[ Ø ] Harsh Prakash – GIS Blog

Quiet Musings On Applied Spatial (Health, Disaster, Technology, Planning et al.)

Archive for the ‘interview’ tag

Interview: Senator Cardin, Maryland, speaks on transportation (2009)

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This is a little fresh air for an old post that was collecting cobwebs as a draftee:

During this year’s Planner’s Day on Capitol Hill, I got an opportunity to interview Senator Cardin on changing federal policies that affect planning. This is an excerpt from our interview. The full interview can be found at the Division’s website.

Harsh – What are some of your main expectations from the next federal surface transportation bill?

Senator – We face three fundamental challenges with the new transportation bill –

With bridges failing, congested roadways, and transit systems strained to the limit, we need to make a major new investment in the nation’s transportation infrastructure. According to the US DOT, the average annual cost to maintain both highways and bridges at their current level for the next 20 years could reach $78.8 billion, while it would take approximately $131.7 billion per year to improve the condition of both highways and bridges Those figures don’t include the billions more needed for our transit systems and their needed expansions. We must act to make a major new investment in a system that is under extreme stress.

Our transportation policy needs to be reoriented to the nation’s needs in the new century. We need to better integrate our various modes of transportation for handling the nation’s commercial goods. That includes freight rail, harbors, and highway trucking routes, including their interconnection to air freight facilities. Our current system for moving people to and from their work, schools, and recreation also will need to be fundamentally rethought. That will mean a much greater focus on mass transit, alternative modes of transportation, smart growth, reduction in the number of vehicle miles traveled as a policy goal, and so much more. We need a transportation policy that supports our goal of reducing our dependence on foreign oil and reduces the generation of greenhouse gases. The new surface transportation law will not accomplish all of these changes overnight, but the new bill should put us on a fundamentally different path than we have taken in the past.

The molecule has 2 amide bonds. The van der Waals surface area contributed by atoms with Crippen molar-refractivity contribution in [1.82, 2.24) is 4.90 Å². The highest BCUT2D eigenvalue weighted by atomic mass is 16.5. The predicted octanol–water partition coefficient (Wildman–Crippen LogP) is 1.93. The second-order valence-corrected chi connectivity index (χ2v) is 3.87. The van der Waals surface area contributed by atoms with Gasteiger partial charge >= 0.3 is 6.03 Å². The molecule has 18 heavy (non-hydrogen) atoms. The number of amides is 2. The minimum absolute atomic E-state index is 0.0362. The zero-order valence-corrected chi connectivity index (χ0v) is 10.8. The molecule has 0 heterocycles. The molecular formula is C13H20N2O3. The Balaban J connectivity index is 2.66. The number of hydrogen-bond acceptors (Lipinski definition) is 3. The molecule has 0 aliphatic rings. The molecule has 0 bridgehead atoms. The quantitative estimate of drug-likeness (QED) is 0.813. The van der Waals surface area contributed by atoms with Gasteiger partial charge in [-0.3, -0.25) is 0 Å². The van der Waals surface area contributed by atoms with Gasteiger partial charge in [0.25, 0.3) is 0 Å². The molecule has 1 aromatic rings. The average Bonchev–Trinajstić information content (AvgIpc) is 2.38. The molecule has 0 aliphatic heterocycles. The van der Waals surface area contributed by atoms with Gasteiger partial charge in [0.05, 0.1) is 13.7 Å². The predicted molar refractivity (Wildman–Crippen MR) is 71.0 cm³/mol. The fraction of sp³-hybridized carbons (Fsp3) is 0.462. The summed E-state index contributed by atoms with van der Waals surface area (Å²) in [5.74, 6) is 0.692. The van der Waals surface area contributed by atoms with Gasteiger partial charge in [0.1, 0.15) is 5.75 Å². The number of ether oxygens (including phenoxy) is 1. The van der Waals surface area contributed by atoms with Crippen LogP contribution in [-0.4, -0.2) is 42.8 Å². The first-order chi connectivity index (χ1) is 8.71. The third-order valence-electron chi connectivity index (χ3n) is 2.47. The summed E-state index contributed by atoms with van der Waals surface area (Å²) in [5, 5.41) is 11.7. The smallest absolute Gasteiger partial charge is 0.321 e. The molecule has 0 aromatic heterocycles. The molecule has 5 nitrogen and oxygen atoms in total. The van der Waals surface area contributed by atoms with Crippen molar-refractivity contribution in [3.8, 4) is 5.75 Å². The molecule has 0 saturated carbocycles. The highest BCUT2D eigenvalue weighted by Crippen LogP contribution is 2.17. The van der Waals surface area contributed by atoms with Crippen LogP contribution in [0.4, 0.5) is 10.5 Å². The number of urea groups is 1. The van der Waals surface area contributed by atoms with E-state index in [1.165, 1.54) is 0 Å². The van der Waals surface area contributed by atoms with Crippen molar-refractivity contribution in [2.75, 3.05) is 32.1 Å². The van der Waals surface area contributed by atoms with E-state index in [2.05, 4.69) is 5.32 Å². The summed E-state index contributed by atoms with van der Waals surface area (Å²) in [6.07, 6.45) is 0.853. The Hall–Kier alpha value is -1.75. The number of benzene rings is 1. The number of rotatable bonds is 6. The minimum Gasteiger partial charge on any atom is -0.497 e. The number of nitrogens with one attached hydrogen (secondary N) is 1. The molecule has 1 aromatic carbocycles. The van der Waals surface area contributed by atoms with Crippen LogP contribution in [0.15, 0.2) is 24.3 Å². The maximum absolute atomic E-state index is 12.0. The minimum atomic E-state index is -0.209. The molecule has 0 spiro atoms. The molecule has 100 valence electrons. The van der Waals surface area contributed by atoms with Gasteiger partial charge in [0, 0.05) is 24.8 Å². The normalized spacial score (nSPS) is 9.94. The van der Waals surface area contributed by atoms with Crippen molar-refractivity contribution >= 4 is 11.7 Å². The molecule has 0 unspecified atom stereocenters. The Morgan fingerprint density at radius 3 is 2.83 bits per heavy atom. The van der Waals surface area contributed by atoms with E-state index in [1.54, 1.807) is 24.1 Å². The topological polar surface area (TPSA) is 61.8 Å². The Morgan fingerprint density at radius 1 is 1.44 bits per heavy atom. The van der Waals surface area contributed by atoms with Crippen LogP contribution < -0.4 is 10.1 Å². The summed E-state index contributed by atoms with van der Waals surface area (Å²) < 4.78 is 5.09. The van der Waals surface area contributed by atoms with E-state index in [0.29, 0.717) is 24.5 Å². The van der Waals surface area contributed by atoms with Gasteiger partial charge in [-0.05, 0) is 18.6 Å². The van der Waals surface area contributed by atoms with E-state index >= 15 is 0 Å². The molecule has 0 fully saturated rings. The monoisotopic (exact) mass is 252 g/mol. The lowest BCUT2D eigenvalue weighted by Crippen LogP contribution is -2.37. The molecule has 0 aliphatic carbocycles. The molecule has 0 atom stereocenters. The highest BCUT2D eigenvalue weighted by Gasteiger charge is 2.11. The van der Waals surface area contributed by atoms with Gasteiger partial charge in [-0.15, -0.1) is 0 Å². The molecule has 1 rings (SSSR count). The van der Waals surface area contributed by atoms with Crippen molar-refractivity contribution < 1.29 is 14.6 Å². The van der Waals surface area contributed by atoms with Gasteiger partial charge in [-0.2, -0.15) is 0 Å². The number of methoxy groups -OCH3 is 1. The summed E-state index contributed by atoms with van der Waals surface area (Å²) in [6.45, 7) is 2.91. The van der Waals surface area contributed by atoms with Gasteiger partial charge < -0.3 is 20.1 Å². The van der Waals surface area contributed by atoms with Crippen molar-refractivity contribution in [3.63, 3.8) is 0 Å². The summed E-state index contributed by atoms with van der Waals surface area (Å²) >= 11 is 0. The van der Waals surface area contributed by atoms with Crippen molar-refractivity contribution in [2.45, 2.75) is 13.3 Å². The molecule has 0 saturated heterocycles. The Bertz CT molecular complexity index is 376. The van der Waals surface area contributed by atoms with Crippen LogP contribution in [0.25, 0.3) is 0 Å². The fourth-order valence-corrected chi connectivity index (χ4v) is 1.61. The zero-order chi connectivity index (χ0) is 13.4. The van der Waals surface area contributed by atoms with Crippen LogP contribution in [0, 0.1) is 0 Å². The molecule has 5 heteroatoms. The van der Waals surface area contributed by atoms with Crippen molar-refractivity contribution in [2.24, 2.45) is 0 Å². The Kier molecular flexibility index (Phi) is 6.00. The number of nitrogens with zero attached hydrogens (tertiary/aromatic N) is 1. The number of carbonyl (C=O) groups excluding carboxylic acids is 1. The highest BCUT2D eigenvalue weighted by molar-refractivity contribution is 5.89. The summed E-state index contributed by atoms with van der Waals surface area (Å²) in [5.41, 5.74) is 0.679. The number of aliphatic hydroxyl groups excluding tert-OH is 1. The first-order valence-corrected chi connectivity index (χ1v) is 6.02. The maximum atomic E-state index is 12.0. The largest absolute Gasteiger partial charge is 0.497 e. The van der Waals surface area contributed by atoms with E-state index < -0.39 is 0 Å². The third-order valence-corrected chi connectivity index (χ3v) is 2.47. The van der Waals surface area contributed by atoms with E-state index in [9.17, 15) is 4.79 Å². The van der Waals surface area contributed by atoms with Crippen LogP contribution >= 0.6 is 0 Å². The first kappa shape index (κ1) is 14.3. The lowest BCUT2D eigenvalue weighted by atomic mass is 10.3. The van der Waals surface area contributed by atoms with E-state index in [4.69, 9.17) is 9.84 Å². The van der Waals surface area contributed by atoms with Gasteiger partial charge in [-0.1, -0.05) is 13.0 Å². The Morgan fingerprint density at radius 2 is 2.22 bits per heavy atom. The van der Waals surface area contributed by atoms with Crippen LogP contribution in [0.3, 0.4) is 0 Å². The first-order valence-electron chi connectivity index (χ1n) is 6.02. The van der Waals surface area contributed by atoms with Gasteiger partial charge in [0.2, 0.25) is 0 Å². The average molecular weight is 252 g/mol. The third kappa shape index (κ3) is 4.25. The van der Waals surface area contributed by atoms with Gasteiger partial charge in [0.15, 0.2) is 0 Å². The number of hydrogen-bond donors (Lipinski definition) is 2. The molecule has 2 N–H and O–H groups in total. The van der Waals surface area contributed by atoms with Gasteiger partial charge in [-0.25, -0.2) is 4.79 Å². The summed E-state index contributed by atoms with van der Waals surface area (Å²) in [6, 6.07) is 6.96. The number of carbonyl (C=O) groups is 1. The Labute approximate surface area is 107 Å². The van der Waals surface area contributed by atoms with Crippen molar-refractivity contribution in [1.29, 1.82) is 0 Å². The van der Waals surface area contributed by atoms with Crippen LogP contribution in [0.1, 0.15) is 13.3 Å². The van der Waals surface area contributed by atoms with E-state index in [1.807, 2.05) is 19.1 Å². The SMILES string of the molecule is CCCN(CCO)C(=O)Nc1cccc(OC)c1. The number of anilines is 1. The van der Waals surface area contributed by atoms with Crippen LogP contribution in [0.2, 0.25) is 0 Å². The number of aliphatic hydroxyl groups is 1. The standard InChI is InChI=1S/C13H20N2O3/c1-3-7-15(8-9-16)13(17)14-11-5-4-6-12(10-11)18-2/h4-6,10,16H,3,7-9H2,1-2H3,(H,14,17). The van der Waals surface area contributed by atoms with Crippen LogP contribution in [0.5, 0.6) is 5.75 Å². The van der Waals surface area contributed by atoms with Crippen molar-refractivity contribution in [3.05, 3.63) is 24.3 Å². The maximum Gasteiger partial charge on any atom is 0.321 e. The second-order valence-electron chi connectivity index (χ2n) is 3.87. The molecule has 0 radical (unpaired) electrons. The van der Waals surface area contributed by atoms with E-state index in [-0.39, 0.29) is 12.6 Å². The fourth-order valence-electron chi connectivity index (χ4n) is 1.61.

We will need to explore new ways to fund our national transportation programs. Our current reliance on a static “gas tax” is already coming up short: $8 billion in the current fiscal year. If we are successful in moving more commuters out of their cars and into buses and subways, we will see those gas tax revenues decline, not increase. If we are successful in encouraging people to live where they work and to telecommute, gas tax receipts will fall even further.

Harsh – Given the bridge tragedy in Minneapolis last year and the subsequent findings of the National Transportation Safety Board, do you support in principle the National Plan for Infrastructure Investment, and also as a way to stimulate our economy in a time of financial uncertainty?

Senator – The collapse of the I-35 Bridge was a tragedy for Minnesota and for the nation. The bridge failure resulted in 13 deaths. The accident has already spurred the nation into action.

There are approximately 600,000 bridges on highways throughout the United States. About 51 percent of bridges are state owned, 47 percent are locally owned, and less than two percent are owned by the Federal government or private entities. National surveys indicate that nearly one-quarter of all these bridges are structurally deficient.

In addition to the funds provided directly for the repair of the I-35 Bridge, the Congress provided $1 billion in special funding to address our structurally deficient bridges. Of the 2,584 bridges along the Maryland State highway system, 411 (16 percent) are classified as functionally obsolete.

The American Society of Civil Engineers, the Nation, and others are calling for major infrastructure investments. I support a sustained effort to rebuild our national infrastructure. Doing so will provide an immediate stimulus to our economy and give us the network we need to restore the health of our commercial sector.

PS: Thanks to Mike Burke for arranging this!

Related:
* Senator Benjamin Cardin (Wikipedia)
* US Department of Transportation
* US National Transportation Safety Board